BirdLife and its Partners are fighting to protect crucial breeding grounds from the urgent threats they face. With your support, we can use our skills and expertise to keep breeding grounds safe, so today’s babies can grow to raise families of their own in years to come.


Cuckoos in British, United States culture

This video is about the cuckoo (Cuculus canorus).

By Peter Frost in Britain:

The beauty and the beast

Friday 14th July 2017

Enchanted by the cuckoo’s singing PETER FROST looks into this unique bird’s lifestyle and how it has impacted on our folklore and beliefs

THERE is not a finer sound on a summer’s day than the distinctive call of a cuckoo. I have heard scores of them but I have actually seen very few. Like another favourite waterside bird of mine the booming bittern, the cuckoo is much more likely to be heard than seen.

This elusiveness certainly adds to the character of this bird so beloved in song and story.

The cuckoo song, popular on both sides of the Atlantic goes back centuries. A common version goes: “The cuckoo’s a pretty bird, she sings as she flies./ She brings us good tidings, tells us no lies./ She sucks the little birds’ eggs to keep her voice clear,/ And when she sings ‘cuckoo’ the summer draws near.”

There is a copy in the Bodleian library Oxford from the early Middle Ages — it is in Chaucerian Middle English and believed to be the first English folk song to be written down and recorded.

Along with many English ballads this song was taken to the US by English settlers where it became a standard part of the repertoire of many country, folk and other US singers including, of course, Bob Dylan.

This 1962 music video from the USA is called Bob Dylan – The cuckoo is a pretty bird.

In the US the song wasn’t altered much but did manage to slip in patriotic last line “and it never sings cuckoo till the fourth day of July” — Donald Trump says it was obviously Made in US.

As well as the common cuckoo, the same one we have in Britain (Cuculus canorus),

which breeds only in Europe, Asia and north Africa, wintering in Africa

the US has about 17 other species of cuckoo — some with amazing names.

These include Bay-breasted, Black-billed, Chestnut-bellied, Cocos, Dark-billed, Dwarf, Gray-capped, Great Lizard, Hispaniolan Lizard, Lesser Ground, Mangrove, Oriental Pearly-breasted, Pheasant, Puerto Rican Lizard, Squirrel, Striped and Yellow-billed cuckoos. That’s a lot of cuckoos.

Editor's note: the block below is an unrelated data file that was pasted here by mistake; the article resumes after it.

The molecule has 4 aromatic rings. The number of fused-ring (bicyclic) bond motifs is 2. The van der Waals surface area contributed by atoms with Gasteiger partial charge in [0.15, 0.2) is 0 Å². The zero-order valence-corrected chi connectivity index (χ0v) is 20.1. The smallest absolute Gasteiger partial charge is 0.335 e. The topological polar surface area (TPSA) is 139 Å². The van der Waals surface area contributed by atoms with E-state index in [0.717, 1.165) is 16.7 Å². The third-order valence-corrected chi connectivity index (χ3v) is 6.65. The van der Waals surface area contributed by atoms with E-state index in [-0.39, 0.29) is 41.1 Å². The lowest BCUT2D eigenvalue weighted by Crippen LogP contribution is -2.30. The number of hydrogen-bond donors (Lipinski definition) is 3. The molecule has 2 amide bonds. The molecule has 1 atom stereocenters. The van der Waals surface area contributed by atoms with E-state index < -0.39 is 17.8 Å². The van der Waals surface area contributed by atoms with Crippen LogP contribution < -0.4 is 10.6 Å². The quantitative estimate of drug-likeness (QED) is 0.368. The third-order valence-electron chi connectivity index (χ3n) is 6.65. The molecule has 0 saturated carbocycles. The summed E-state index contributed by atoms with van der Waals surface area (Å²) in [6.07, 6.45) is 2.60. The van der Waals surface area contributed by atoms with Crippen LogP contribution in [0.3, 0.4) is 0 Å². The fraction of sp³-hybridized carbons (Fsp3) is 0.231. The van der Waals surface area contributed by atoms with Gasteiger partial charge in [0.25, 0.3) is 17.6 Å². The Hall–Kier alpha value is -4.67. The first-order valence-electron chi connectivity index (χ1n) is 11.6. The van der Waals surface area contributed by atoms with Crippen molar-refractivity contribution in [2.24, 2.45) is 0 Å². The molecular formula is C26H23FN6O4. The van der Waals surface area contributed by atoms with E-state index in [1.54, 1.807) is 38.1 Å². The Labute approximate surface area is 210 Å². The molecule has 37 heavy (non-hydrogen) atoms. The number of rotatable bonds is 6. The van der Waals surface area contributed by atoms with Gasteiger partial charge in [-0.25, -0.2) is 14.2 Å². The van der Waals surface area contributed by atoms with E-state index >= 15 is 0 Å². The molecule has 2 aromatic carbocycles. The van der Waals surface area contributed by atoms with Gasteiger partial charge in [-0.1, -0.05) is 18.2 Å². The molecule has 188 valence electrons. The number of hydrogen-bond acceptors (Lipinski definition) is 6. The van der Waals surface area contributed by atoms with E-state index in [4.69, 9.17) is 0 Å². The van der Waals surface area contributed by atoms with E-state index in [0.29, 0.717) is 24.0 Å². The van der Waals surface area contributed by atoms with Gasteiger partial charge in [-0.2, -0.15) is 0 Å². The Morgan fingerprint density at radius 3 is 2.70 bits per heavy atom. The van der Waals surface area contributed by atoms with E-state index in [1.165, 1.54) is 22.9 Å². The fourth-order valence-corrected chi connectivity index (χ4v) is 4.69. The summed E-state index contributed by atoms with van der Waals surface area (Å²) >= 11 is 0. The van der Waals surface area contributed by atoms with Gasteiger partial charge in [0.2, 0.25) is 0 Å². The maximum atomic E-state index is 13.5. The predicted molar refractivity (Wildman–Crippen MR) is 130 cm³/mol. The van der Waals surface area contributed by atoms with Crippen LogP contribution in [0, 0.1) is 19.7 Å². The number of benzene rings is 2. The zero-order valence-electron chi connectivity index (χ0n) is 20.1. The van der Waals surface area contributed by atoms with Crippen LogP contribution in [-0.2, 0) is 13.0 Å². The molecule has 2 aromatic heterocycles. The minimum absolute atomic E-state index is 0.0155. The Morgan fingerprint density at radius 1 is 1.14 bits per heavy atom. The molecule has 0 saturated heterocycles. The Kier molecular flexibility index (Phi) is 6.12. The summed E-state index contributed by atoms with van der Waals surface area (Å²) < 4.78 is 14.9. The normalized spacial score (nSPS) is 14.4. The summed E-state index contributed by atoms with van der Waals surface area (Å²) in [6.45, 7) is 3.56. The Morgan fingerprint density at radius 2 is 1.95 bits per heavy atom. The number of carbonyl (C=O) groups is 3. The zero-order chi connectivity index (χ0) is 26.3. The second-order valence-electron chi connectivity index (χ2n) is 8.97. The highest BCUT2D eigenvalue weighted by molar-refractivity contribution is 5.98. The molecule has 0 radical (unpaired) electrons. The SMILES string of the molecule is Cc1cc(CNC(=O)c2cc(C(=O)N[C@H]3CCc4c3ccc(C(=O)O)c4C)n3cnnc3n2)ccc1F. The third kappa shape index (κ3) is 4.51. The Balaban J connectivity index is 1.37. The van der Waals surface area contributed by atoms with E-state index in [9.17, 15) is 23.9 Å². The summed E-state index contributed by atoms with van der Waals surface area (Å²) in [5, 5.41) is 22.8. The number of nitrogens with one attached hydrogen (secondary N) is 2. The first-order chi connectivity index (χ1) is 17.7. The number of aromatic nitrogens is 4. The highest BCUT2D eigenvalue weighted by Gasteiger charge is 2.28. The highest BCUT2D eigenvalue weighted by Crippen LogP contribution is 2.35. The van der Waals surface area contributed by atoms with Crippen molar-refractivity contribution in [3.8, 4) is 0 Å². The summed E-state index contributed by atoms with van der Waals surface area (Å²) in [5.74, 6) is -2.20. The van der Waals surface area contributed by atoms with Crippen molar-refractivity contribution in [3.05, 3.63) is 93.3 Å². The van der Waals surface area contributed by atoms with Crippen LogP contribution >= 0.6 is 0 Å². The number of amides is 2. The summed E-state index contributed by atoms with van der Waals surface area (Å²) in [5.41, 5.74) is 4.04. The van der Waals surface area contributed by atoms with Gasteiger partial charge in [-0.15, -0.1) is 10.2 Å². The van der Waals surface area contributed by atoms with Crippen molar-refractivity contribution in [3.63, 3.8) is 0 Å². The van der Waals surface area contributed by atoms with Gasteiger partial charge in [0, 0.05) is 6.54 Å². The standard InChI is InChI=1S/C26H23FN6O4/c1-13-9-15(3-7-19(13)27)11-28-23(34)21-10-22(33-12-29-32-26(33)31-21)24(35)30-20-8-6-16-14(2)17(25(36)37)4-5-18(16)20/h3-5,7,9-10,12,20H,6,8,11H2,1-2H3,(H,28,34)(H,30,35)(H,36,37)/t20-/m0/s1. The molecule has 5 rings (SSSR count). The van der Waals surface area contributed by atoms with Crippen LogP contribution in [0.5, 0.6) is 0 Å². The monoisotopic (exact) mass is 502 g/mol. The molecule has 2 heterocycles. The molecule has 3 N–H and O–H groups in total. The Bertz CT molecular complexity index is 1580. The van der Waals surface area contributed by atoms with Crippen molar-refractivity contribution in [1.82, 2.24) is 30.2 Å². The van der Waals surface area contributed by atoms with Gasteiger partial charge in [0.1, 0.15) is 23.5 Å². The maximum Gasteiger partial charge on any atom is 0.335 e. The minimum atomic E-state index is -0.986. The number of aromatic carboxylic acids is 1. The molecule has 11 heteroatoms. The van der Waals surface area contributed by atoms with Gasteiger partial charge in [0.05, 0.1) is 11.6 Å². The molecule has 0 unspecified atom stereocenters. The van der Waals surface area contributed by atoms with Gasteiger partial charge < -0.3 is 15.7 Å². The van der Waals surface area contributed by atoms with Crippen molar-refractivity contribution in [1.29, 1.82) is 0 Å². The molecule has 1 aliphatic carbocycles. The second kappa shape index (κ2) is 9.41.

We have just one, well actually about 16,000 breeding pairs of just one species, the common cuckoo.

Cuckoos can be seen throughout Britain, but are especially numerous in southern and central England.

They are a dove-sized bird with blue grey upper parts, head and chest with dark barred white under parts. With their sleek body, long tail and pointed wings they are not unlike kestrels or sparrowhawks. They eat insects and are especially fond of hairy caterpillars.

Since 2011 the British Trust for Ornithology (BTO) has been running a project tracking cuckoos by satellite to find out why we have lost over half of their population over the last 20 years.

The Broads National Park is one of many partners in this project and some Broads cuckoos have been tagged and tracked by satellite. National Park rangers report on where the birds are calling and then skilled scientists and BTO volunteers — with permission from landowners — use mist nets to catch the birds and attach the satellite tracking devices.

From this tracking the BTO has garnered vital information about the routes cuckoos take and some of the difficulties they face during migration, including those caused by changing climate.

This year cuckoos at Carlton Marshes in the Broads were tagged. Both a male and, for the first time, a female, were fitted with the super lightweight tags.

The male cuckoo was named Carlton and you can follow Carlton’s progress along with the others at the BTO website www.bto.org/science/migration/tracking-studies/cuckoo-tracking.

Cuckoos arrive in Britain in the spring to breed. In early June the adults begin to leave and the young birds head south later too in search of insects to feed on.

There are two routes south which most of the cuckoos follow on their 4,000-mile journey to the Democratic Republic of Congo in Africa, where they spend the winter.

Some fly over Spain and Morocco, others go east over Italy and the Balkan countries. On the way to the European breeding grounds in the spring all the tracked cuckoos take the same route across West Africa.

This is probably to take advantage of food available there at that time due to the heavy rainfall and insects breeding.

There is extensive folklore concerning the cuckoo like for instance “on hearing the first cuckoo in spring to ensure good luck one must run three times in a circle.”

In folklore the cuckoo’s nest is a euphemism for the female sexual organ and the word cuckold is used for a man whose sexual partner, often his wife, has been unfaithful.

An alternative meaning for cuckoo’s nest is a mental institution. This has become the commonest meaning since the Ken Kesey novel published in 1962 and the 1975 Milos Forman film based on it, One Flew Over the Cuckoo’s Nest.

The nymphs of the Frog Hopper insect surround themselves in a white foam on stems of grass known as cuckoo spit.